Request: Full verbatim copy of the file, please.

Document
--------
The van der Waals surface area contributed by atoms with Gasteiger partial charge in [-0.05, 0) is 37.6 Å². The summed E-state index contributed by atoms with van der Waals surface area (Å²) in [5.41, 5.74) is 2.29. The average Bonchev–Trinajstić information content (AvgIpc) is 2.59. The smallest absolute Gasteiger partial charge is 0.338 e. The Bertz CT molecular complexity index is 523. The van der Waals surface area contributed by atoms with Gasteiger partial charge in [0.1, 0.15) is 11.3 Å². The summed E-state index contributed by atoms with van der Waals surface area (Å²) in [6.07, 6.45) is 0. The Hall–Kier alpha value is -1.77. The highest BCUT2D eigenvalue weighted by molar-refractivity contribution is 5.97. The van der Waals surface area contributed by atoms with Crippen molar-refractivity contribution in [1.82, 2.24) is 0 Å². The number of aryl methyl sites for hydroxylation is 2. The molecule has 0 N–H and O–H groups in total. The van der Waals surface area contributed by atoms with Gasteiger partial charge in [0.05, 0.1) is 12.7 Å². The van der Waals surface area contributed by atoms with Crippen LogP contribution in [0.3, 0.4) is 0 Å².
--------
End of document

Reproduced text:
The van der Waals surface area contributed by atoms with Gasteiger partial charge in [-0.05, 0) is 37.6 Å². The summed E-state index contributed by atoms with van der Waals surface area (Å²) in [5.41, 5.74) is 2.29. The average Bonchev–Trinajstić information content (AvgIpc) is 2.59. The smallest absolute Gasteiger partial charge is 0.338 e. The Bertz CT molecular complexity index is 523. The van der Waals surface area contributed by atoms with Gasteiger partial charge in [0.1, 0.15) is 11.3 Å². The summed E-state index contributed by atoms with van der Waals surface area (Å²) in [6.07, 6.45) is 0. The Hall–Kier alpha value is -1.77. The highest BCUT2D eigenvalue weighted by molar-refractivity contribution is 5.97. The van der Waals surface area contributed by atoms with Crippen molar-refractivity contribution in [1.82, 2.24) is 0 Å². The number of aryl methyl sites for hydroxylation is 2. The molecule has 0 N–H and O–H groups in total. The van der Waals surface area contributed by atoms with Gasteiger partial charge in [0.05, 0.1) is 12.7 Å². The van der Waals surface area contributed by atoms with Crippen LogP contribution in [0.3, 0.4) is 0 Å².